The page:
Pins in The Tiki Lounge

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There are many facets to the story of my Tiki journey. One angle I haven’t explored yet is my collection of Tiki pins. As I look back on the many pins I’ve gotten, and continue to get new ones, it suddenly occurs to me: these pins tell a story. With pretty pictures. Let’s start at the beginning.

2008-13, Walt Disney World

Our first family vacation to WDW in Orlando FL was in December of 2008. We were on the every 18 month plan, which saw us journeying to the Polynesian Village Resort four times between 2008-13. These were the days before Disney Magic Bands, so you carried your ID cards in a plastic pouch on the end of a lanyard. The lanyard was a perfect place to hold pins, and we were quickly introduced to the art of pin trading at Disney.

Pin trading was a family affair, as my wife and kids were really into it. I also enjoyed it, and was fortunate enough to score my first Tiki pin (the one with the black Mickey ears hat) via trade. I loved that pin, and through a little research, I discovered there were two more Tiki pins in the set. I managed to find the second one in due time, again by trade (because they no longer sold these), but the third one eluded me. Then, one day, by dumb luck, the third pin (the blue one) found me. Seriously! We were walking through Animal Kingdom, on our way to the Safari ride, when a Disney cast member came running up to me and offered me a trade. He had noticed (from afar) the two Tiki pins on my lanyard and told me he had the third one if I was interested in it. I sure was! It was karma that this missing pin found me, early on in my Tiki journey.

Besides trading for pins, we also bought our fair share of them. At first I was drawn to the pins from some of our favorite WDW rides, like The Haunted Mansion and Tower of Terror. Then I discovered pins specific to the Polynesian Village, available in their main gift shop, Bou-Tiki. They had some fairly generic (but still cool) pins, and they incorporated Lilo and Stitch into some of them, an added bonus. During our first visit, which was during the Christmas season, I also found a special Holiday 2008 Polynesian Village pin. What a great find! It turns out they put out a new holiday pin every year. I have made it my goal to get one of these special pins every year that we visit WDW. So far, so good.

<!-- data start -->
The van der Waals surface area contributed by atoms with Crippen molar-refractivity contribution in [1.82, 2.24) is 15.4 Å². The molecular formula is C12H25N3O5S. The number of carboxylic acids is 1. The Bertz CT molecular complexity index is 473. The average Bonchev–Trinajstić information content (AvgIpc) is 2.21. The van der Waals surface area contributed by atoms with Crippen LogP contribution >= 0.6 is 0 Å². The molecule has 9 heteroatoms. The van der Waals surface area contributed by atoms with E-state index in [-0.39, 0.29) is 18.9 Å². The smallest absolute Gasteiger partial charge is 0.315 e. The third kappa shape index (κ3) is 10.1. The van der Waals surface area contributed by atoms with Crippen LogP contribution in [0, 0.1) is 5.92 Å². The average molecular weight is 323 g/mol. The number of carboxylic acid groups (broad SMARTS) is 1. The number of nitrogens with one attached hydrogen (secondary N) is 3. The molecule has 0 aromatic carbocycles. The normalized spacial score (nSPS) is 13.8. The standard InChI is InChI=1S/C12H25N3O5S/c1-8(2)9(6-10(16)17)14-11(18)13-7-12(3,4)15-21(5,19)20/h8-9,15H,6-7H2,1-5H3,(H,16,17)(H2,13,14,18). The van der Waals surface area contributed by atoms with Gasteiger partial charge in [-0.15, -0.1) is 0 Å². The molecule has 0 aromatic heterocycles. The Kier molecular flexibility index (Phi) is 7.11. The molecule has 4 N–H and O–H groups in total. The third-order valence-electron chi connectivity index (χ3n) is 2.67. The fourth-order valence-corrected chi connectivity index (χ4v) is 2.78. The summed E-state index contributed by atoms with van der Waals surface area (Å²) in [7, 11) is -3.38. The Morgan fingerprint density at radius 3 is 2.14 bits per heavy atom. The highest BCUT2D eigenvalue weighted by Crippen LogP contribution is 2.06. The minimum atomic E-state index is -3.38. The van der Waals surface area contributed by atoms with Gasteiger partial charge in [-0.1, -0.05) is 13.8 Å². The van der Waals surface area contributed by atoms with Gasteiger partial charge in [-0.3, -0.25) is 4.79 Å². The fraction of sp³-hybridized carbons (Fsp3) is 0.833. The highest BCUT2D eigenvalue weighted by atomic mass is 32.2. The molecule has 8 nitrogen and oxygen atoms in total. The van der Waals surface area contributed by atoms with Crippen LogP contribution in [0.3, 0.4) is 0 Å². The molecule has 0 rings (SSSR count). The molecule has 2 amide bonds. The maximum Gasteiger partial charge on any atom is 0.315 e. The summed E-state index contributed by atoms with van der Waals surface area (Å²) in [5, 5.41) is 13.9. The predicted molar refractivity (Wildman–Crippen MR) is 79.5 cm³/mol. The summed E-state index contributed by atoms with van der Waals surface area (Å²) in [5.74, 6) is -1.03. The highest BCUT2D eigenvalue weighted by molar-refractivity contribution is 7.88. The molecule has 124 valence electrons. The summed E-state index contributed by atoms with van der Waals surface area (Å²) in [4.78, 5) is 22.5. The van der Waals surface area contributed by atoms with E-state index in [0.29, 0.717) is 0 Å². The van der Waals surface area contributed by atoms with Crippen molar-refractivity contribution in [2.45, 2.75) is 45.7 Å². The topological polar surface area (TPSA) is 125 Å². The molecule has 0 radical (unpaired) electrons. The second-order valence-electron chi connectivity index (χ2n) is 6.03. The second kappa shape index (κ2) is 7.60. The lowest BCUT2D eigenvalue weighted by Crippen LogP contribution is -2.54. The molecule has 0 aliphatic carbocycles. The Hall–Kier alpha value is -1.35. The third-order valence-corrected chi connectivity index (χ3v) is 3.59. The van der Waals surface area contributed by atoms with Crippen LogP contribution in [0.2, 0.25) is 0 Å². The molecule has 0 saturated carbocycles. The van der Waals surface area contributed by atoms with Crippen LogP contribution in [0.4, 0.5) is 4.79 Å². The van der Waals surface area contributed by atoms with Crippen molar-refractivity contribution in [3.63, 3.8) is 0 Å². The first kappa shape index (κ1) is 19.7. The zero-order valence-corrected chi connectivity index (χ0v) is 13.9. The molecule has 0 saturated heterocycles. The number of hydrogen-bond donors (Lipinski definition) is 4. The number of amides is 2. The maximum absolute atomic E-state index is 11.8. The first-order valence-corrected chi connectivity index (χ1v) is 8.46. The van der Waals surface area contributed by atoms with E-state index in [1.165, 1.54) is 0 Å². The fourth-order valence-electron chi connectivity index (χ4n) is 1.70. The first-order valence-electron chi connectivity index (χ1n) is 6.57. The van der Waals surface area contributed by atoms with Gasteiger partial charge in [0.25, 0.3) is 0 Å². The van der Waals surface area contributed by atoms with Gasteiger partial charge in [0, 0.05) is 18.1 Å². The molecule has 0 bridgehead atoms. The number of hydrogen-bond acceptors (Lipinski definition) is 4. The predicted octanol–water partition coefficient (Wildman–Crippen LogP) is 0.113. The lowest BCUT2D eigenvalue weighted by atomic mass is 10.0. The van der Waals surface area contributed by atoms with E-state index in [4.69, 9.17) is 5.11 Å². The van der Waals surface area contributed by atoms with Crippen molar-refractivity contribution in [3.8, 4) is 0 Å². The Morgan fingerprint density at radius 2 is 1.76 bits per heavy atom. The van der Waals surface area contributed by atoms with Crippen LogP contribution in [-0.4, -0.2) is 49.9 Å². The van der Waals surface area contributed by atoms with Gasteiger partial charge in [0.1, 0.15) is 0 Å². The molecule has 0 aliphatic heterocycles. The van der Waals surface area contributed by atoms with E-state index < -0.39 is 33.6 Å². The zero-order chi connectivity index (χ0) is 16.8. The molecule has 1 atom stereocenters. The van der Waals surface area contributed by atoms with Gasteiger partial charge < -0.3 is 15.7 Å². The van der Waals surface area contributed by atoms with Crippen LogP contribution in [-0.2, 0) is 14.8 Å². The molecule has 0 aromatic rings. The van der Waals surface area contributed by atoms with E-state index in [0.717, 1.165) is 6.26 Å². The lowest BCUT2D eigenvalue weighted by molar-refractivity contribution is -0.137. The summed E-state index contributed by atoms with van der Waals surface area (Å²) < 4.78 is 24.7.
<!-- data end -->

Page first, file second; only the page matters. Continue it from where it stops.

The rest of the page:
2013, Disneyland

For my 48th birthday, Jess and I decided to take a trip to Los Angeles CA. My main motivation for the trip was to attend the 50th anniversary celebration of Disneyland’s Enchanted Tiki Room, the original. We also snuck in a trip to Whittier to visit Oceanic Arts, on our way to Anaheim. Jess wanted to try Disneyland, to see how it compared to Walt Disney World, which we had been to four times already. She also had never been to California and wanted to see Hollywood and Santa Monica. We ended up staying at the Disneyland Hotel, which is where the ETR celebration was being held, and put us close to Disneyland before we toured LA.

Magic bands were just becoming a thing at Disneyland in 2013, but we still had cards to navigate our hotel, which meant another pouch/lanyard and more space for new pins! Here I focused on the pins specific to Disneyland, including the hotel were we stayed, the iconic park sign, and the rides we really enjoyed. Some rides were unique to Disneyland (The Matterhorn), some were better here than at WDW (Space Mountain, It’s A Small World), and some not as good (Splash Mountain). It was fun to try them all, and I got as many pins as I could to remember our one trip to Disneyland.

But let’s move on to the main reason for our visit: the 50th anniversary of The Enchanted Tiki Room!